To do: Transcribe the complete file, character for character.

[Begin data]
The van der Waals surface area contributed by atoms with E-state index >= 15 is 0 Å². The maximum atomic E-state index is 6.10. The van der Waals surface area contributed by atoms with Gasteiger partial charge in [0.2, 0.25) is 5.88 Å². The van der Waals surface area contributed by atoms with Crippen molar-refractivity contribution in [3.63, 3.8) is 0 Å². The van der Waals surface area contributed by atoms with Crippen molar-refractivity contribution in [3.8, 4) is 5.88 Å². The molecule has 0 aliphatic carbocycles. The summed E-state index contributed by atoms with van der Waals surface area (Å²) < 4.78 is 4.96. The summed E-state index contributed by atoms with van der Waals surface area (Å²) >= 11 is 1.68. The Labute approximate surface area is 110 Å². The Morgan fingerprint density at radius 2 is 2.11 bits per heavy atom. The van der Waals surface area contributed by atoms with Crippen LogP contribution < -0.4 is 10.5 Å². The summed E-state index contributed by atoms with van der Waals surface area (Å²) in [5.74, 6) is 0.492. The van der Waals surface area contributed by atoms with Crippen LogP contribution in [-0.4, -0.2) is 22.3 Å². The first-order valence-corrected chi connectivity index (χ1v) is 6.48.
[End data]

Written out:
The van der Waals surface area contributed by atoms with E-state index >= 15 is 0 Å². The maximum atomic E-state index is 6.10. The van der Waals surface area contributed by atoms with Gasteiger partial charge in [0.2, 0.25) is 5.88 Å². The van der Waals surface area contributed by atoms with Crippen molar-refractivity contribution in [3.63, 3.8) is 0 Å². The van der Waals surface area contributed by atoms with Crippen molar-refractivity contribution in [3.8, 4) is 5.88 Å². The molecule has 0 aliphatic carbocycles. The summed E-state index contributed by atoms with van der Waals surface area (Å²) < 4.78 is 4.96. The summed E-state index contributed by atoms with van der Waals surface area (Å²) >= 11 is 1.68. The Labute approximate surface area is 110 Å². The Morgan fingerprint density at radius 2 is 2.11 bits per heavy atom. The van der Waals surface area contributed by atoms with Crippen LogP contribution < -0.4 is 10.5 Å². The summed E-state index contributed by atoms with van der Waals surface area (Å²) in [5.74, 6) is 0.492. The van der Waals surface area contributed by atoms with Crippen LogP contribution in [-0.4, -0.2) is 22.3 Å². The first-order valence-corrected chi connectivity index (χ1v) is 6.48.